8. (9A8)Pest exclusion from the milk plant.(9A8)

    (9B)In addition to the required PPs specified above, any other PPs that are being relied upon in the Hazard Analysis to reduce the likelihood of hazards such that they are not reasonably likely to occur, shall also be monitored, audited, and documented as required PPs.(9B)

  2. (9C, 9D, 9E) Monitoring and Correction: The milk plant, receiving station or transfer station shall monitor the conditions and practices of all required PPs with sufficient frequency to ensure conformance with those conditions and that are appropriate both to the milk plant, receiving station or transfer station and to the safety of the milk or milk product being processed. Each milk plant, receiving station or transfer station shall document the correction of those conditions and practices that are not in conformance. Devices, such as indicating and recording thermometers that are used to monitor PPs shall be calibrated to assure accuracy at a frequency determined by the milk plant, receiving station, or transfer station.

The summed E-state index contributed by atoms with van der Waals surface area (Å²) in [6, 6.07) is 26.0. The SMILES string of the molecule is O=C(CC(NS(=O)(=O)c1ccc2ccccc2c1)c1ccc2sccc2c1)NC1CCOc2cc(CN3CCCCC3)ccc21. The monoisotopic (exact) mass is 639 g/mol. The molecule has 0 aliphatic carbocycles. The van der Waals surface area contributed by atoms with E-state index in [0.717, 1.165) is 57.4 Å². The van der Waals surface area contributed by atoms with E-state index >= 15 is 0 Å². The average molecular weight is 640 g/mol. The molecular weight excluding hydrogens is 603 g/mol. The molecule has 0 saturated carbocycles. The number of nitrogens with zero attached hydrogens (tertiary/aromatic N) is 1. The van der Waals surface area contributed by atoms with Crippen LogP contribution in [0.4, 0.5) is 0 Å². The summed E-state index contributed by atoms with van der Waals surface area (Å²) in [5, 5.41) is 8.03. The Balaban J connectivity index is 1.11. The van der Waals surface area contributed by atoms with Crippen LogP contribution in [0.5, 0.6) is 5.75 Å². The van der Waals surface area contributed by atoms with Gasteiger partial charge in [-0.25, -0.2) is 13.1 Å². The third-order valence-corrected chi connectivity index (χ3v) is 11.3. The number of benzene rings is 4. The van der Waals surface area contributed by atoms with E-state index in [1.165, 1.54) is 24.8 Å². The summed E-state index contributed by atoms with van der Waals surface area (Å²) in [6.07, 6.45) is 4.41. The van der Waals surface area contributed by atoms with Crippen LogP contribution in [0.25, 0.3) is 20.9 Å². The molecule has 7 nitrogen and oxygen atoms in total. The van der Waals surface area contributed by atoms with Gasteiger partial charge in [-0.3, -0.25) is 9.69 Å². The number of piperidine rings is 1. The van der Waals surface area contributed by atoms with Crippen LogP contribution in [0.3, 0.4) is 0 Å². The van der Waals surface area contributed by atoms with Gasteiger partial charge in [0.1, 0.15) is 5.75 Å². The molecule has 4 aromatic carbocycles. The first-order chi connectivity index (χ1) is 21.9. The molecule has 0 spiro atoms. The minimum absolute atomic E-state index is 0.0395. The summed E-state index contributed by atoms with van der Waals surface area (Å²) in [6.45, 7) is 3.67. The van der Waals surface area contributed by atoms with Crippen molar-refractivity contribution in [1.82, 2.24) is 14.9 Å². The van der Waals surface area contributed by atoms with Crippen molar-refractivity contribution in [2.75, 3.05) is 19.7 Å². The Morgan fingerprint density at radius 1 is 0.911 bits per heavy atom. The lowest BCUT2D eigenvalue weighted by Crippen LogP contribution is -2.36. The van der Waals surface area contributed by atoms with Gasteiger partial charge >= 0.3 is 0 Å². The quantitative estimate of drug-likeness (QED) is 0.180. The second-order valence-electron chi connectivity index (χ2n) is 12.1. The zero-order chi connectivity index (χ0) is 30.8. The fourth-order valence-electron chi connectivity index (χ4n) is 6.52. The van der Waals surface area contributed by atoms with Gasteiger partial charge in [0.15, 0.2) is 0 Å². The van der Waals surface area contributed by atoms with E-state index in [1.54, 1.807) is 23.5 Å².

3. Required Records: Each milk plant, receiving station or transfer station shall maintain records that document the monitoring and corrections required by this Appendix. These records are subject to the record keeping requirements of this Appendix. (9C, 9E)

(1A)Hazard Analysis: Each milk plant, receiving station or transfer station shall develop, or have developed for it, a written hazard analysis to determine whether there are milk or milk product hazards that are reasonably likely to occur for each type of milk or milk product processed or handled by the milk plant, receiving station or transfer station and to identify the control measures that the milk plant, receiving station or transfer station can apply to control those hazards.(1A)